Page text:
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Droplet-based cytotoxicity assay: implementation of time-efficient screening of antitumor activity of natural killer cells

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Platzman,  Ilia
Cellular Biophysics, Max Planck Institute for Medical Research, Max Planck Society;

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Spatz,  Joachim P.
Cellular Biophysics, Max Planck Institute for Medical Research, Max Planck Society;

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Citation

Antona, S., Platzman, I., & Spatz, J. P. (2020). Droplet-based cytotoxicity assay: implementation of time-efficient screening of antitumor activity of natural killer cells. ACS Omega, 5(38), 24674-24683. doi:10.1021/acsomega.0c03264.


Cite as: http://hdl.handle.net/21.11116/0000-0007-0A65-D
Abstract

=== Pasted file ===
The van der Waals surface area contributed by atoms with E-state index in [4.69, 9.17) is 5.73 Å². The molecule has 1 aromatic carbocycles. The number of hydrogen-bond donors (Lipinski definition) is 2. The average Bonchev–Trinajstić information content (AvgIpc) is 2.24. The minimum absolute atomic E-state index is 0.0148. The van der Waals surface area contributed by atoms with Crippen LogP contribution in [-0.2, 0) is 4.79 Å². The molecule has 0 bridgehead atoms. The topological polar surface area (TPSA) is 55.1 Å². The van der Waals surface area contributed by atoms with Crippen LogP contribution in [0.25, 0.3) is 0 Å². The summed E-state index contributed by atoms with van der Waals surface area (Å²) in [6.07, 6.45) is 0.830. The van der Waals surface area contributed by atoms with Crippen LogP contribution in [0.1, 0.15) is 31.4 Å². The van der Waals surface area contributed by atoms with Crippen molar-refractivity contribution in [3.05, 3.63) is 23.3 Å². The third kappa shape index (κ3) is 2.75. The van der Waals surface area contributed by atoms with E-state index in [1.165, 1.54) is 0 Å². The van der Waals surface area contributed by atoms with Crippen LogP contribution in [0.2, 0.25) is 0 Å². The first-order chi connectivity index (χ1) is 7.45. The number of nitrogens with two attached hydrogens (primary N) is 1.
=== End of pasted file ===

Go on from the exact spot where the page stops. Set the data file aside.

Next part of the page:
Natural killer (NK) cells are key players of the innate immune system. Due to their rapid cytotoxicity against infectious pathogens, hematologic malignancies, and solid tumors, NK cells represent solid candidates for cell-based immunotherapy. Despite the progress made in recent years, the heterogeneity in their cytotoxic behavior represents a drawback. With the goal of screening the intrinsic diversity of NK cells, droplet-based microfluidic technology is exploited to develop a single-cell time-efficient cytotoxicity assay. Toward this end, NK-92 cells are coencapsulated with hematological tumor cell lines in water-in-oil droplets of different sizes and their cytotoxic activity is evaluated. The effect of droplet-based confinement on NK cytotoxicity is investigated by controlling the droplet volume. The successful optimization of the droplet size allows for time efficiency compared to cytotoxicity assays based on flow cytometry. Additionally, the ability of individual NK-92 cells to kill multiple target cells in series is explored, expanding the knowledge about the serial killing process dynamics. The developed droplet-based microfluidic assay does not require the labeling of NK cells and represents a step toward developing of a forthcoming process for the selection of NK cells with the highest cytotoxicity against specific targets.